Blame Game Roundup: Where Pundits And Politicos Are Pointing Fingers On The Debt Crisis


Finger-pointing is perhaps Capitol Hill’s most beloved pastime, though some may argue that in light of America’s first credit downgrade and a month of financial gridlock, it has evolved from hobby to obsession. Mediaite has already looked at some of the media figures whose profiles have risen and fallen over debt crisis, but who were they blaming to get there? The answer is a hodgepodge of President Obama the Tea Party, and, given it’s 2011, a surprisingly frequent President Bush references.

Below are some highlights in the Political Mediasphere Blame Game over the past month that say little about who is actually to blame for our current economic woes (other than, of course, “everyone”) and a lot about how easily recyclable political narratives can be.

It’s Barack Obama’s Fault For Being Too Flimsy

Used By: Bill Maher, Chris Matthews, John Boehner

As both the left and the right attacked President Obama for being ill-equipped to negotiate with the Republicans, there are two variances of this attack. The on on the left came from those who believed the President to be giving up too much by agreeing not to increase federal revenue, as Matthews notes by calling the President too “cute” and “coy,” and Maher highlighted with his signature “uncomfortably racist, even if he is a liberal” joke-cracking (pun intended).

Then there is House Speaker John Boehner, who railed angrily against the President and Congressional Democrats to “put something on the table” in Congress or simply accept the Republican plan. Of course, this line of argument doesn’t make the President out to be a weakling so much as a whiner who would rather criticize the Republican plan without doing the work of offering an alternative. It would be an effective argument, except for the fact that Congressional Democrats did put something on the table.

It’s John Boehner’s Fault For Being Too Flimsy

Used By: The Tea Party

A rare argument to find during the debt debate, but there were some elements of the Tea Party who were more than ready to dismiss the Speaker of the House for not being steadfast enough in negotiating with the Democrats. Take, for example, Jenny Beth Martin of the Tea Party Patriots, who accused the Speaker of “compromising with our values” by agreeing to raise the debt ceiling, a move some elements of the right found absolutely unacceptable.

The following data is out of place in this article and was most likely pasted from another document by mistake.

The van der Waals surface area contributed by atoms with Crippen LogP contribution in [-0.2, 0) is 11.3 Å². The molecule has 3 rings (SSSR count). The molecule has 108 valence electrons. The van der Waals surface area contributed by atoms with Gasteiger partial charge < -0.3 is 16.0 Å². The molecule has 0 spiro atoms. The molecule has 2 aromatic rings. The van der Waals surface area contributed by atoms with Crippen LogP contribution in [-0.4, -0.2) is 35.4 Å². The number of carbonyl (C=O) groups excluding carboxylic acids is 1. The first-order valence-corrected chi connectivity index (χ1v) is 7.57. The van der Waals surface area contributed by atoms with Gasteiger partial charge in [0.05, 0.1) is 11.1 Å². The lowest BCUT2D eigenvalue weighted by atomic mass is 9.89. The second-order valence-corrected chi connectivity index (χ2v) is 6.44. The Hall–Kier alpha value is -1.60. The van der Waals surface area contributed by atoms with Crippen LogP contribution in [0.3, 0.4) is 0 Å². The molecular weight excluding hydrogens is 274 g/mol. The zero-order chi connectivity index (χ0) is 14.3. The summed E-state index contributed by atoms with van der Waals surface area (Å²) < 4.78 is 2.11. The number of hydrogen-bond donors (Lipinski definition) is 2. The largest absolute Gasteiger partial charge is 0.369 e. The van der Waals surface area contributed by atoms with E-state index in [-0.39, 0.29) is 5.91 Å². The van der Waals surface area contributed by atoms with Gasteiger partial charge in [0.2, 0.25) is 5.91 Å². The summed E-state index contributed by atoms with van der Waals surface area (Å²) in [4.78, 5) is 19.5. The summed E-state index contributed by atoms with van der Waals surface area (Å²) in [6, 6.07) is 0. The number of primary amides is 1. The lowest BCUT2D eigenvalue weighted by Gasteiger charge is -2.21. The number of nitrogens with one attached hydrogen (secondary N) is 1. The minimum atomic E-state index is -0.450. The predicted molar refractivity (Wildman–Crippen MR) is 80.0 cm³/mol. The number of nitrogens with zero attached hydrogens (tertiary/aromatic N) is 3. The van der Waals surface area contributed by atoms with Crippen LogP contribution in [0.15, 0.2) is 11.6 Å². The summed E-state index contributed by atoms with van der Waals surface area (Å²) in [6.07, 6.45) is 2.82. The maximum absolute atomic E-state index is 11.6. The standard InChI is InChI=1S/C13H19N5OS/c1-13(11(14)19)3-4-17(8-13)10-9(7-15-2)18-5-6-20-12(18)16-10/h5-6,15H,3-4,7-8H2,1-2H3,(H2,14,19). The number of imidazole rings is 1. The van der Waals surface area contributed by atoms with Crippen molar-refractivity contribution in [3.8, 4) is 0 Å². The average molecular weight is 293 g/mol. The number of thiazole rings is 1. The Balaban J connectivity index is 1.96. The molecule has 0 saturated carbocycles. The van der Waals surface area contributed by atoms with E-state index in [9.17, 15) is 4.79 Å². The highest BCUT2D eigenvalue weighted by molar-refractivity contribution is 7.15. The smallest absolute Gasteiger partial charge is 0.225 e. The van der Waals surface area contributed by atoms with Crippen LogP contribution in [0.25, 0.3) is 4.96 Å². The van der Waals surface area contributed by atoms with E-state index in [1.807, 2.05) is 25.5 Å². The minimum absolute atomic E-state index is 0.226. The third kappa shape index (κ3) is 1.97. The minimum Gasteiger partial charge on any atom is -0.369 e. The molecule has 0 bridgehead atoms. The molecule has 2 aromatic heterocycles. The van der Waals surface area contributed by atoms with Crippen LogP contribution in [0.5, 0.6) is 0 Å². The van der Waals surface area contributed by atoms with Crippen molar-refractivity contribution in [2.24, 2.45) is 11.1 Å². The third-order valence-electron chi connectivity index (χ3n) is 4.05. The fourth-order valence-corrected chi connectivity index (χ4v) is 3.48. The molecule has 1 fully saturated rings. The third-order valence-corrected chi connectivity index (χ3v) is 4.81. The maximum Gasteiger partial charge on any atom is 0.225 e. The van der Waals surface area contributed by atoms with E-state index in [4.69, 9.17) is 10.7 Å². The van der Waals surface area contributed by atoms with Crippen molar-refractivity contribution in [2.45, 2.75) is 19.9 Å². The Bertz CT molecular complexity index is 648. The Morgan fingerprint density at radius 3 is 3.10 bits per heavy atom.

It’s Barack Obama’s Fault For Being Too Stubborn

Used By: John Boehner

While it may seem to be a bit of a contradiction to argue that the President was too flimsy in not offering any solution to the problem and too stubborn to accept the solution, Speaker Boehner used both attacks, the latter with far more efficiency. Arguing that the President would “not take yes for an answer” in his response to the President’s first national address on the matter, he suggested that the argument that it was he holding up talks was entirely false, and that the President was to blame for not wanting to sit down and talk things through. The Rep. Eric Cantordon’t call my bluff” private incident did little to clear up who was really being the holdout here.

It’s John Boehner’s Fault For Being Too Stubborn

Used By: The White House, Rachel Maddow

Unsurprisingly, “intransigence” became one of the premier buzzwords of the debt crisis debate, not the least because it became the White House’s official position that the Republicans were acting like children. While House Majority Leader Eric Cantor got the brunt of it for the bizarre private incident with the President, the House Speaker, by leading the party, took as much as he received from his right for being too willing to negotiate. In light of the S&P downgrade last weekend, Maddow came out swinging against Republicans, arguing that their “any deal is a bad deal” philosophy was to blame. But long before that, White House Press Secretary Jay Carney was accusing Republicans of “juvenile” antics to get what they wanted.

NEXT PAGE: The Tea Party Pile-Up

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